University student Mikael Raihhelgauz offers his reflections on the kind of Estonia he would like to live in.
Last summer, I spent the Midsummer’s Eve celebrations with my friends in an Estonian small town. As I walked from the train station, I passed a group of gentlemen sitting on a bench. Although it was still quite early in the evening, they were already tipsy. Something told me that that this was their regular state of being, not only to celebrate this particular national holiday. After I had already passed them by, one of them dropped a comment, “This guy is definitely not from Estonia!“
I thought to myself, I’m not in a hurry – why not kindly steer them out of their confusion. So I turned around and asked them why they had said that. The men were, of course, dumbfound. They had not expected that I would approach them speaking Estonian. One of the men, who seemed to have had less to drink, started to apologise fumblingly; whereas the one, who was more inebriated, asked me to join them. He wanted to offer me a beer as well, but unfortunately they had already run out of their reserves. He asked me where I was from. For some reason, people are never satisfied when I tell them I’m from Tallinn. They insist that I tell them where I’m actually from, and this guy was no exception.
He launched into a cross examination. “OK, let’s take football. Who do you root for?“ – For Estonia, obviously. – “But what if Estonia is not playing?“ – Then it doesn’t really matter. – “Perhaps you root for the Israelis? They are very fast on their feet!“ – Doesn’t make a difference. – “I always root for the Japanese! They play fairly, you know!“ … and so on, and so on. Finally, I came to the realisation that I’m not going to get away without telling them the whole truth. So I told them that I’m from Ancient Egypt. “Egypt!?“ – Ancient Egypt. “Ancient Egypt! But that’s where the pyramids are… How did you guys manage to get those rocks up there?“ – Come on, do you really expect me to start spilling trade secrets… free of charge?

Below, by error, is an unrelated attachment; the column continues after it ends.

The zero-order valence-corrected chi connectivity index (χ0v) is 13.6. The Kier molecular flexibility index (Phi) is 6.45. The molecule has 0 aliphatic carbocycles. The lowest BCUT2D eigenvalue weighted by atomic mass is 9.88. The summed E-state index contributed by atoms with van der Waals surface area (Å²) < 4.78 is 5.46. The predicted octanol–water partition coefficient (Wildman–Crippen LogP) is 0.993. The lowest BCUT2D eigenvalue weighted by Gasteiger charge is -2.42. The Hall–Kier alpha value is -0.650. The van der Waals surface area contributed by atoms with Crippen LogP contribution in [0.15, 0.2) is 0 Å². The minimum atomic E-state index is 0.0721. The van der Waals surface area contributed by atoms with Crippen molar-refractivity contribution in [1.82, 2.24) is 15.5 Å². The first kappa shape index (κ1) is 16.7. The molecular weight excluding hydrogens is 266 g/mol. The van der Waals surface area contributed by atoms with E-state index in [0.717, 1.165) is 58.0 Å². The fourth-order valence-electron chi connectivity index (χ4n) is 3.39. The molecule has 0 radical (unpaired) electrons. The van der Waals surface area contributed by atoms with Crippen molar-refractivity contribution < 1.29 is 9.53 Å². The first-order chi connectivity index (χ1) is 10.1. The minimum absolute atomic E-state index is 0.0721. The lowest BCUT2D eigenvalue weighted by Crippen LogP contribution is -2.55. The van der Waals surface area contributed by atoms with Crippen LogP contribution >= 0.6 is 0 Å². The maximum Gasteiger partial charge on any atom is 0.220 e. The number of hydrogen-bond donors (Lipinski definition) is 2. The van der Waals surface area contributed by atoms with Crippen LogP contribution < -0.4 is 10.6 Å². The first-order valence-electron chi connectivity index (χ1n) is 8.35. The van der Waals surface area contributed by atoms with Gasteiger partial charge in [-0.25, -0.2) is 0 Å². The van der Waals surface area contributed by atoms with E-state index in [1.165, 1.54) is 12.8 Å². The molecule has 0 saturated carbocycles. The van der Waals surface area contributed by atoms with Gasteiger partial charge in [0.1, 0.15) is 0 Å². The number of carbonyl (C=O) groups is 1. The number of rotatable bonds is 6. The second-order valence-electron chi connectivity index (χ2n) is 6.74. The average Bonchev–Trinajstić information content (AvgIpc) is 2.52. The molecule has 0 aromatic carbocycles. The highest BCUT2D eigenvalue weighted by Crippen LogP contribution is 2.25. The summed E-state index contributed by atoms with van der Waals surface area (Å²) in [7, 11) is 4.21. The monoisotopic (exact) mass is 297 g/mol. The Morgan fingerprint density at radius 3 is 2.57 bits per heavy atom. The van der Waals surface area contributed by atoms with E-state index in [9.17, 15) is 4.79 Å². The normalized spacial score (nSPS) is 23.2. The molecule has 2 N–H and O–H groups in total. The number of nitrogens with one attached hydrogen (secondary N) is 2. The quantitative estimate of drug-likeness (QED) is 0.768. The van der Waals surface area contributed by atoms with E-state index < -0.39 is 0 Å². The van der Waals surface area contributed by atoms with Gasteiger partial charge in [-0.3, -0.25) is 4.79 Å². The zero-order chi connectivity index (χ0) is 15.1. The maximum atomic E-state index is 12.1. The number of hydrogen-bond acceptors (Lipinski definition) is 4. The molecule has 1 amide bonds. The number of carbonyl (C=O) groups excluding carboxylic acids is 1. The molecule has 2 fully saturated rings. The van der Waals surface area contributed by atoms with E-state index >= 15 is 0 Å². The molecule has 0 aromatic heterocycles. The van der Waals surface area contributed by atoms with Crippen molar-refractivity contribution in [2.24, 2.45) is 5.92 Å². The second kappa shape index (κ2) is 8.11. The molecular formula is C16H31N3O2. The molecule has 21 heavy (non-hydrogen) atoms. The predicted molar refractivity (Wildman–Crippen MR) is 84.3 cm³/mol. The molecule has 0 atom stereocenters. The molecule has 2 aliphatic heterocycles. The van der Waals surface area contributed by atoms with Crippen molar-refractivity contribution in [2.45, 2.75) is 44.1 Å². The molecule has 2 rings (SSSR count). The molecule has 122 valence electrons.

We had a nice chuckle and parted ways. The men turned out to be very friendly, telling me that they would be glad to help if I should get lost on their home turf. However, they didn’t believe me when I told them that I was born in Estonia and grown up as an Estonian. Regardless, I seemed different to them. Perhaps, in some ways, they may be right. In a sense, we live in different countries. Perhaps I’m drawing brash conclusions but it seemed to me that they are living in Estonian hopelessness / desperation. In the hopelessness / desperation where each new day is bound to bring more destitution than the day before; where even their beloved brand of beer is slipping increasingly out of their reach due to price hikes.
I, on the other hand, was raised by people who had an Estonian dream. My father came to this country in 1993. My mother was born here but her parents were immigrants. Estonia could have easily become just a pit stop on their life’s journey, but my parents had other plans. They stayed here, acquired an education and learned to speak Estonian. My mother went on to become a teacher, my father an entrepreneur. They had good times, and also weathered some difficult ones, but they never settled on simply getting by. My mother and father have always dreamed about leaving a legacy that would outlive them. For my father it’s his business; for my mother it’s her students.